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Abstract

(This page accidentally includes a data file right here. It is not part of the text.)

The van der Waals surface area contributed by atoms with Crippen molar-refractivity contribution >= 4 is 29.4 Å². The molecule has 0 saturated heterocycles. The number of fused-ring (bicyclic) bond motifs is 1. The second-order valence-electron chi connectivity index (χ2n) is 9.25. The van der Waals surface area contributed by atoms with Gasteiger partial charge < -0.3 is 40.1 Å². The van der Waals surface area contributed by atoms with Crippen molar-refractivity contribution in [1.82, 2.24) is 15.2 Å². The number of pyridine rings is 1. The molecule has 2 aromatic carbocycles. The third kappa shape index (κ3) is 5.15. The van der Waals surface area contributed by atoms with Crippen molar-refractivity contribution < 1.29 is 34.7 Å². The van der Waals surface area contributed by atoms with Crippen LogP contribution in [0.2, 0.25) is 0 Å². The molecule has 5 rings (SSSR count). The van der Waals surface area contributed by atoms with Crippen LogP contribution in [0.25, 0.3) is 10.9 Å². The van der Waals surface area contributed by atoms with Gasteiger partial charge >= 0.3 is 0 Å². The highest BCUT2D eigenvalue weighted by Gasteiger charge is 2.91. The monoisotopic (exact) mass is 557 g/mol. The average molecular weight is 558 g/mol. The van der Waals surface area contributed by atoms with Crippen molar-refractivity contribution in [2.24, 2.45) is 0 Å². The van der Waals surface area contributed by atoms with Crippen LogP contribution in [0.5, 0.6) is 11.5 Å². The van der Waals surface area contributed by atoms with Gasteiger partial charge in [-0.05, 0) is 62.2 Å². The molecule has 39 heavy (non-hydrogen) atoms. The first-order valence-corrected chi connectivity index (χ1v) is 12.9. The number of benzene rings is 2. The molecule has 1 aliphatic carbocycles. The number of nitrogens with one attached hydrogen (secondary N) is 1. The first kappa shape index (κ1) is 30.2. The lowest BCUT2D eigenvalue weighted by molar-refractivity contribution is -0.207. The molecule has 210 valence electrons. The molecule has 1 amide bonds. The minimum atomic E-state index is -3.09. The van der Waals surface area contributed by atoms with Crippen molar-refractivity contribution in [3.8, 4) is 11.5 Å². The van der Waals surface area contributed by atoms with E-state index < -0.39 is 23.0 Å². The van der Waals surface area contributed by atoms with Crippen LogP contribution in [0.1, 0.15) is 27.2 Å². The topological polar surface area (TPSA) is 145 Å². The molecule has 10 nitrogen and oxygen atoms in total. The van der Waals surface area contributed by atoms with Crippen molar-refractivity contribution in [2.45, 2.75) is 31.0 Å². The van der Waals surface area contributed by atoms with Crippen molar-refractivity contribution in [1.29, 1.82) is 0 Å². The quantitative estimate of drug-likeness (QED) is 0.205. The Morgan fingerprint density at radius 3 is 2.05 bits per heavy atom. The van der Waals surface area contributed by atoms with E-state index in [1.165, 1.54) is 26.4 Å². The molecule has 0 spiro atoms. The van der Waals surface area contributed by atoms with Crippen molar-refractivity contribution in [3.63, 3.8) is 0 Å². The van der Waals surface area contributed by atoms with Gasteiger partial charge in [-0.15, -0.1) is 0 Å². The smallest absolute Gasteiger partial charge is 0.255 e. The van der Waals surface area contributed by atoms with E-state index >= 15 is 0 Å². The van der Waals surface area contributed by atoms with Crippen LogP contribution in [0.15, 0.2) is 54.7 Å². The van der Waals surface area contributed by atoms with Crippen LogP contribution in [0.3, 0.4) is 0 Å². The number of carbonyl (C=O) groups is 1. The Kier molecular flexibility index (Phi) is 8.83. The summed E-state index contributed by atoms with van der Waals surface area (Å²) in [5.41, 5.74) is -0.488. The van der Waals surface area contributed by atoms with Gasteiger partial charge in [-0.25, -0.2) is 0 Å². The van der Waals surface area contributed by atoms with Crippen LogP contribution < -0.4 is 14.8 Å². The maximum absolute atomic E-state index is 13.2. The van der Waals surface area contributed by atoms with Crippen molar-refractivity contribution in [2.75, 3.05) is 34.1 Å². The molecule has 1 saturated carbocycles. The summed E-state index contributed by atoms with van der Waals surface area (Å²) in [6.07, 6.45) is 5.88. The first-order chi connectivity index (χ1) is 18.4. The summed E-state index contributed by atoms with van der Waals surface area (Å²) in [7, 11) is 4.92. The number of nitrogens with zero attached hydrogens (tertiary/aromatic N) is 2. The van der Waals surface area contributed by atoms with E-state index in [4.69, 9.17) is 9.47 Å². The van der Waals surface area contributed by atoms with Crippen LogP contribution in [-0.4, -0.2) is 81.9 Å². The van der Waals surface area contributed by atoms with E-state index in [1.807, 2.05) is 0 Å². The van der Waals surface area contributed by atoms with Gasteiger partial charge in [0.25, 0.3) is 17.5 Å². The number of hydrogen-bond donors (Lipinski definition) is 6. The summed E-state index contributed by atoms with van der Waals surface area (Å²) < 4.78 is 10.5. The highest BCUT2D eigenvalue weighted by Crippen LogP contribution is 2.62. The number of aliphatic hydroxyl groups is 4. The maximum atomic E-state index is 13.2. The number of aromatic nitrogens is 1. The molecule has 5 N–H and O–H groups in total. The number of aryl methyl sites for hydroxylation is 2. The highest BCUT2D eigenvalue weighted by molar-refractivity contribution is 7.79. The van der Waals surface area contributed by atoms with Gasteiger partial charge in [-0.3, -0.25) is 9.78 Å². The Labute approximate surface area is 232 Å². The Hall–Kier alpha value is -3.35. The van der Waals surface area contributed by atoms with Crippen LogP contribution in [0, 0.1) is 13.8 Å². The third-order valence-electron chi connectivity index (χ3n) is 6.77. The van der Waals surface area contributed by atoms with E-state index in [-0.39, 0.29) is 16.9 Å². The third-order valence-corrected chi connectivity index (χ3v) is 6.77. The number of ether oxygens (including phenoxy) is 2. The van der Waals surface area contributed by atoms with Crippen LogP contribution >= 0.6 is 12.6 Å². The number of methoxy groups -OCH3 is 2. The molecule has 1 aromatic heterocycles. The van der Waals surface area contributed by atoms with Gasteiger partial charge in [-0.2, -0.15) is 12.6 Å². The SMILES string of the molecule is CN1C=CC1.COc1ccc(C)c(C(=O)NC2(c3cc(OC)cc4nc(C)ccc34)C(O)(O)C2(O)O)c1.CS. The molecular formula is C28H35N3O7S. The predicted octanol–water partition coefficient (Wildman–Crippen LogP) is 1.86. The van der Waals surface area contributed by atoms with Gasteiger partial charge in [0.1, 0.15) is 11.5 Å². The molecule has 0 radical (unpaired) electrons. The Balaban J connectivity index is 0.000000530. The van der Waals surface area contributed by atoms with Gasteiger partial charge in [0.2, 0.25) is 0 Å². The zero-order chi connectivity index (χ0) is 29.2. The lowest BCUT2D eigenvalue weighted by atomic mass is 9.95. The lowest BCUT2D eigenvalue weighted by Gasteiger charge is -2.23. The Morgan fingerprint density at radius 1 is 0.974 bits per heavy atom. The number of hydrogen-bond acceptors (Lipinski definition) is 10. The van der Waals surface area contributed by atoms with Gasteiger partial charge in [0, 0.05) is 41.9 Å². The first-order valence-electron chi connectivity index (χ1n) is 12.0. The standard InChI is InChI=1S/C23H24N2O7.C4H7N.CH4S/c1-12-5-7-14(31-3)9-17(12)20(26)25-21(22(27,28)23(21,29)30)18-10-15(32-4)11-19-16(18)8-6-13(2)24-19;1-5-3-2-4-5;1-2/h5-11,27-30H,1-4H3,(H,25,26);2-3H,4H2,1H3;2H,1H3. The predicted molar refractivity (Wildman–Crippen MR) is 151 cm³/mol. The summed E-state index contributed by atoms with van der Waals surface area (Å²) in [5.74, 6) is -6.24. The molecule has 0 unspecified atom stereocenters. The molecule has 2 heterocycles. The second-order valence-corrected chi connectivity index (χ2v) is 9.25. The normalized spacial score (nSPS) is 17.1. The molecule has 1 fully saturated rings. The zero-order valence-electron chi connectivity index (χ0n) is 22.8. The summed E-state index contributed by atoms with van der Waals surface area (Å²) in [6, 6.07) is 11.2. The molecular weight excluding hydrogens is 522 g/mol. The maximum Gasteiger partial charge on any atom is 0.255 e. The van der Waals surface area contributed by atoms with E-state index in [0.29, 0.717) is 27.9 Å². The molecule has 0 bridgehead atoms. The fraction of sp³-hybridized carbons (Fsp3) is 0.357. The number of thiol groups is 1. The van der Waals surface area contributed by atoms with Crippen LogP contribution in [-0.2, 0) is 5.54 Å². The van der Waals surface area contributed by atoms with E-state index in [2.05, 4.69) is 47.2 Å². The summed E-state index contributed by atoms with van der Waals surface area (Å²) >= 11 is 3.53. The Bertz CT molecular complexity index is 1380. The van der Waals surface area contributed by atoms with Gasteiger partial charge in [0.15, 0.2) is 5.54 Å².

An interview based survey of farm landowners in the south east corner of Saskatchewan was undertaken to evaluate the provision of wildlife habitat by agriculture. Producers were asked to provide management information regarding a piece of their land that was managed as a unit. Within the past ten years there has been a reduction in the conversion of remaining native land to crop land, an increase in conversion of annual crop land to perennial cover crops, an increase in the use of minimum disturbance (no-till) farming, and a decrease in the use of fire on stubble fields and sloughs. Many producers in the area often stated economic reasons for their current land use division. Even ecological reasons (productive capacity of the soil, poor cropping soil, light soil etc.) often had an economic basis. If the land was not productive enough, a management scheme with lower input costs would be adopted. This was commonly demonstrated in this survey by the conversion of marginal land to tame forages. Producers within this region seem willing to adopt farming practices that connect economic sustainability with environmental responsibility. This survey is part of an-on going study of the region.

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